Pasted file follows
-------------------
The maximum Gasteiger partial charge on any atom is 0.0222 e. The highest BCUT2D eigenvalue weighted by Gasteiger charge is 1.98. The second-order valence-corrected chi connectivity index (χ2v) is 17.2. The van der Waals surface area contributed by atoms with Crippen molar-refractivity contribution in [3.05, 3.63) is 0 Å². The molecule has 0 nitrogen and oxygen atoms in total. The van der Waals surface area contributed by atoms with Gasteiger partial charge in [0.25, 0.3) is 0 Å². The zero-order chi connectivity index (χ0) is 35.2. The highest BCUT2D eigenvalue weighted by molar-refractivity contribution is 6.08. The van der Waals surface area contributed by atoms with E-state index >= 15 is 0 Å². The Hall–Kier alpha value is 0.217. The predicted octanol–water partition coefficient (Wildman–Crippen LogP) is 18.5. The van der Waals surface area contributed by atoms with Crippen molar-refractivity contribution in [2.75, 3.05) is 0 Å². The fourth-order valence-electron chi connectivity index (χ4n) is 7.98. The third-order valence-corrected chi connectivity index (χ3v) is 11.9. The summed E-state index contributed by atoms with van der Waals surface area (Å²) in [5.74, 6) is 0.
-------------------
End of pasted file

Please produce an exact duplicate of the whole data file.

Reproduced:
The maximum Gasteiger partial charge on any atom is 0.0222 e. The highest BCUT2D eigenvalue weighted by Gasteiger charge is 1.98. The second-order valence-corrected chi connectivity index (χ2v) is 17.2. The van der Waals surface area contributed by atoms with Crippen molar-refractivity contribution in [3.05, 3.63) is 0 Å². The molecule has 0 nitrogen and oxygen atoms in total. The van der Waals surface area contributed by atoms with Gasteiger partial charge in [0.25, 0.3) is 0 Å². The zero-order chi connectivity index (χ0) is 35.2. The highest BCUT2D eigenvalue weighted by molar-refractivity contribution is 6.08. The van der Waals surface area contributed by atoms with E-state index >= 15 is 0 Å². The Hall–Kier alpha value is 0.217. The predicted octanol–water partition coefficient (Wildman–Crippen LogP) is 18.5. The van der Waals surface area contributed by atoms with Crippen molar-refractivity contribution in [2.75, 3.05) is 0 Å². The fourth-order valence-electron chi connectivity index (χ4n) is 7.98. The third-order valence-corrected chi connectivity index (χ3v) is 11.9. The summed E-state index contributed by atoms with van der Waals surface area (Å²) in [5.74, 6) is 0.